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Archive for the ‘Technology’ Category

Review of Aqualuma Gen 4 Series Thru-hull LEDs, Aquatic AV BlueCube & Mariner Amphibious DRONE. Yachting Times Magazine, Spring 2015, page 66.

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http://yachtingtimesmagazine.com/issue/18spring2015/pageflip.html

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FOR IMMEDIATE RELEASE:
November 16, 2015

Interactio Launches Kickstarter Campaign for
New Fuel Saving Device
and Mobile App

View real time boat fuel flow, consumption and range information using your Smart Phone or Tablet. New Optio Fuel wireless sensor from Interactio

November 16, 2015 (Victoria, BC) – Every once in awhile a deceptively simple innovation comes along that just makes sense. Optio Fuel is one such innovation.

Until now, the options boat owners had for monitoring their boat’s fuel consumption were either very expensive or difficult to retrofit, leaving boaters relying on instinct and math!

The Victoria, BC-based creators of Optio Fuel, Interactio Inc., will launch their first product on the popular crowdfunding platform Kickstarter later this month.

This new device makes it easy for boat owners to directly monitor their vessel’s fuel use using a free app on their smart phone or tablet. The fuel sensor and the mobile app is all that is needed to monitor fuel flow and consumption. Further, current range and optimal speed are also displayed on the device’s map in real time.

Preliminary tests show fuel savings in the range of 10-30% or more*. David Burton, Interactio’s co-founder said “In many cases Optio Fuel pays for itself in a weekend of cruising”. (*Numbers will vary depending on your boat, how often it’s used and your cruising style).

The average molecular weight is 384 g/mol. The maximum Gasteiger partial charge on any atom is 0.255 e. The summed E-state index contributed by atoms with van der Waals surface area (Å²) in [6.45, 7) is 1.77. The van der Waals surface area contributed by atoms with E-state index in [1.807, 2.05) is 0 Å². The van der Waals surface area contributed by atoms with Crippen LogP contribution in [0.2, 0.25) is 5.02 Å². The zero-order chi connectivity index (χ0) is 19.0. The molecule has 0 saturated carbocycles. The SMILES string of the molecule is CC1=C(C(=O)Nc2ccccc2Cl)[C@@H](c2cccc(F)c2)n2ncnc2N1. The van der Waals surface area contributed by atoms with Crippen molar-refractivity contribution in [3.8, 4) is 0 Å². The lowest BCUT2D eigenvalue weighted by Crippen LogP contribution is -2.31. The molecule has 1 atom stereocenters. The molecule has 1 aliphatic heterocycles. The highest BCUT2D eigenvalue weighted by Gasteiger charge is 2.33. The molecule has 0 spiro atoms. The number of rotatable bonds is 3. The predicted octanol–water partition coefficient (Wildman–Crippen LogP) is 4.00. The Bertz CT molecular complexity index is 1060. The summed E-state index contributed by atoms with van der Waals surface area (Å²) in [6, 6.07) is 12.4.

“Our goal is to raise $25k to fund the production of the Optio Fuel,” commented Roger Lines, co-founder of Interactio.

With the funds and awareness raised through this Kickstarter campaign, Interactio will offer a series of new products leveraging “Internet-of-things” technology to bring products to the marine market. As a new technology startup company looking to do things in new ways, Interactio is using modern crowd sourcing from Kickstarter to bring Optio Fuel to market. In true Kickstarter style, being an early supporter gets you a big discount when it’s delivered. Lines reports that the retail price for the Optio Fuel will be just US$199, but on Kickstarter, the first 100 units will be $99, the next 200 — $149.

The project launches November 28th and will run until the end of December. You can find out more at: http://bit.ly/Optiofuel.

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Here’s my latest Tech/Safety Gear Review in Yachting Times Magazine – America’s Bilingual Boating Magazine – Always available online!

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Download PDF Here:

YTM Autumn 2014-tech

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Here’s my latest Tech Review in Yachting Times Magazine – America’s Bilingual Boating Magazine – Always available online!

ytm-cvr-sum-2014YTM-Summer-2014-tech

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From: Boat US News:

It’s over 70 years old, a thin magenta-colored line appearing on over 50 different navigational charts covering the Atlantic Coast and Gulf, snaking along the route of the Intracoastal Waterway. Now, thanks to NOAA’s Office of Coast Survey and a public-private partnership with Active Captain, an interactive cruising guidebook, NOAA will be updating the “magenta line” on all of its newly-issued navigational charts to help keep boaters in safe waters. Boat Owners Association of The United States (BoatUS) submitted comments on the proposal to NOAA, who had initially proposed removing the line entirely. However, responding to BoatUS’ and other boaters’ comments, NOAA will tap into users of Active Captain to update the route in an on-going effort that will benefit the boating community.